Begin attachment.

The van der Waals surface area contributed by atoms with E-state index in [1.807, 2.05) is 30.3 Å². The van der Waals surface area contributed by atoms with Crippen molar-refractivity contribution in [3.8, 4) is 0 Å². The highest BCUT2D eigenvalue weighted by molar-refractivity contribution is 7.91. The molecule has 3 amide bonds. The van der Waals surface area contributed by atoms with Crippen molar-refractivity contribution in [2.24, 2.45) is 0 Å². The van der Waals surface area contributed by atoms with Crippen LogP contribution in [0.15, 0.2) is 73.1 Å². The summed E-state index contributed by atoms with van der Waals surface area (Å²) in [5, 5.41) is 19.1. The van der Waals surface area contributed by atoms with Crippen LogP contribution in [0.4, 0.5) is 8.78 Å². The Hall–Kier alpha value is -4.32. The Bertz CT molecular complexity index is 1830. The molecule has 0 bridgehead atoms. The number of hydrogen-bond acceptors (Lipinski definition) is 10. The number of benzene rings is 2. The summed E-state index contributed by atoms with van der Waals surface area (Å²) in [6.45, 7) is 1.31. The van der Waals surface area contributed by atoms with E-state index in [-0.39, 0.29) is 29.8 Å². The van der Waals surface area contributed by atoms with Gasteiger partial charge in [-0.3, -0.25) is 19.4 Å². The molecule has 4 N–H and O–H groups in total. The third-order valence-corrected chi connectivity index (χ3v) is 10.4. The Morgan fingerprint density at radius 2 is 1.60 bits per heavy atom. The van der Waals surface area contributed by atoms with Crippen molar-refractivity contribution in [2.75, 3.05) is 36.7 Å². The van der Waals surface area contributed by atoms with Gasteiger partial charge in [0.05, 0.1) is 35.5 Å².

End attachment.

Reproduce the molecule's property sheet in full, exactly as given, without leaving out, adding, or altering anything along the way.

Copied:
The van der Waals surface area contributed by atoms with E-state index in [1.807, 2.05) is 30.3 Å². The van der Waals surface area contributed by atoms with Crippen molar-refractivity contribution in [3.8, 4) is 0 Å². The highest BCUT2D eigenvalue weighted by molar-refractivity contribution is 7.91. The molecule has 3 amide bonds. The van der Waals surface area contributed by atoms with Crippen molar-refractivity contribution in [2.24, 2.45) is 0 Å². The van der Waals surface area contributed by atoms with Crippen LogP contribution in [0.15, 0.2) is 73.1 Å². The summed E-state index contributed by atoms with van der Waals surface area (Å²) in [5, 5.41) is 19.1. The van der Waals surface area contributed by atoms with Crippen LogP contribution in [0.4, 0.5) is 8.78 Å². The Hall–Kier alpha value is -4.32. The Bertz CT molecular complexity index is 1830. The molecule has 0 bridgehead atoms. The number of hydrogen-bond acceptors (Lipinski definition) is 10. The number of benzene rings is 2. The summed E-state index contributed by atoms with van der Waals surface area (Å²) in [6.45, 7) is 1.31. The van der Waals surface area contributed by atoms with E-state index in [-0.39, 0.29) is 29.8 Å². The van der Waals surface area contributed by atoms with Gasteiger partial charge in [-0.3, -0.25) is 19.4 Å². The molecule has 4 N–H and O–H groups in total. The third-order valence-corrected chi connectivity index (χ3v) is 10.4. The Morgan fingerprint density at radius 2 is 1.60 bits per heavy atom. The van der Waals surface area contributed by atoms with Crippen molar-refractivity contribution in [2.75, 3.05) is 36.7 Å². The van der Waals surface area contributed by atoms with Gasteiger partial charge in [0.05, 0.1) is 35.5 Å².